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23 new Madison restaurants you'll love

Each year brings with it a swath of new eateries, and with new eateries comes excitement. We love what?s fresh and untested but also untainted. Sure, some are more hyped than others (we?re looking at you, Sujeo, Cento, Rare and the Edgewater), but even the low-key taco joints and quaint caf�s offer intrigue?maybe this is the place we?ve been waiting for. Whether it?s a go-to date night spot, an equal parts convenient and tasty takeout joint on the way home from work or the perfect neighborhood bar, the following twenty-three places offer something in the way of excitement, many for more reasons than one, and we couldn?t be happier to welcome them to town.

$ <$10
$$ $10?$15
$$$ $15?$25
$$$$ $25+
(price indicates cost of a dinner entr�e)

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Water Utility Board delays rate increase decision

Wanting consultants to show greater detail on how a water rate increase would impact more Madison customers, the Madison Water Utility Board delayed a decision Tuesday on whether or not to send a requested rate increase to the Public Service Commission.

Water Utility officials said the increase is needed to pay for infrastructure improvements, like replacing water mains.

Based on the latest consultant presentation, if the current proposal is eventually approved, it would add about $40 per year, or $3.24 per month, to the average residential bill.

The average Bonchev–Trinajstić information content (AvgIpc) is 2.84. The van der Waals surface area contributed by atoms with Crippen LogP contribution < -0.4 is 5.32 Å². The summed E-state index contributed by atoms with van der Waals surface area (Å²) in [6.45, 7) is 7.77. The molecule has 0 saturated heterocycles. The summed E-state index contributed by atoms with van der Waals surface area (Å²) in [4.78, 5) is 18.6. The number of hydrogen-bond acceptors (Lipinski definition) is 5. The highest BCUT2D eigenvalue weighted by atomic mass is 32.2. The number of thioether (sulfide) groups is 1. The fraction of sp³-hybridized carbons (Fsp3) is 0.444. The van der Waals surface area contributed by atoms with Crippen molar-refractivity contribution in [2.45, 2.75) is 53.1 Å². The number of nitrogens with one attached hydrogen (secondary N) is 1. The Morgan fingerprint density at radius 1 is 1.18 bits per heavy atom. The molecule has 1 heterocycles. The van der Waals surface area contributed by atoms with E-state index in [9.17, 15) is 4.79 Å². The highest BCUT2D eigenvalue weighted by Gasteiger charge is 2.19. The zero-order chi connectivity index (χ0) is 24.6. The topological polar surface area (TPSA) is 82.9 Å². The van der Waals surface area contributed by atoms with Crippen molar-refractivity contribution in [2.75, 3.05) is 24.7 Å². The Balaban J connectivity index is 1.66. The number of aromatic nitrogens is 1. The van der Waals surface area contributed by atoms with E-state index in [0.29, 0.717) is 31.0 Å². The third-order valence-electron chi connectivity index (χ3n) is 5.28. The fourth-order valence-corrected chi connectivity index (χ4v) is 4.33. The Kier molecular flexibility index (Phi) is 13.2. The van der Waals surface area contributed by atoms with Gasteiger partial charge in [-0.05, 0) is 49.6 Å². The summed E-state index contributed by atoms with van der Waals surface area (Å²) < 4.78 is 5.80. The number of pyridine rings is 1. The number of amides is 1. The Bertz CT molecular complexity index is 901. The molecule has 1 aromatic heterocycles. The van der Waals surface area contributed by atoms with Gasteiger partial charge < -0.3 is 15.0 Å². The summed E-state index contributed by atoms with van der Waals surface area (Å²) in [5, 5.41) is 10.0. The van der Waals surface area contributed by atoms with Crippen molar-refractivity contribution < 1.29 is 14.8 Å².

The proposal also includes what is called a conservation rate, recommending if residents use less than 6,000 gallons every month between June and September, their bills would be reduced by 20 percent.

However, for large water users, that would mean paying a much higher bill. Some board members equated that to a penalty fee.

Organization takes on racial disparities in incarceration

Organization takes on racial disparities in incarceration

The Wisconsin Council on Children and Families' “Race to Equity” report indicates that Wisconsin, and particularly Dane County, may have the worst racial disparities in incarceration in the nation. MOSES, a Madison-based interfaith social justice organization, is working to fix that.

In fact, it may go even farther than that. Amy Pooler, a leader in MOSES, said, “Dane County has the worst racial disparities in incarceration rates of African American rates in the country, and that means in the world, because the U.S. already incarcerates more of its population than any other nation on Earth.”

City of Madison officials look to ban e-cigarettes

E-cigarettes are not currently part of the Madison?s smoking ban but the city council is looking to change that. However, with little information to prove the potential effects of the vapors advocates say banning them would be premature.

"To ban them in public is silly because you are forcing people to go where smoking happens, which for a lot of people could cause a relapse," e-cigarette user Steven Fischer said.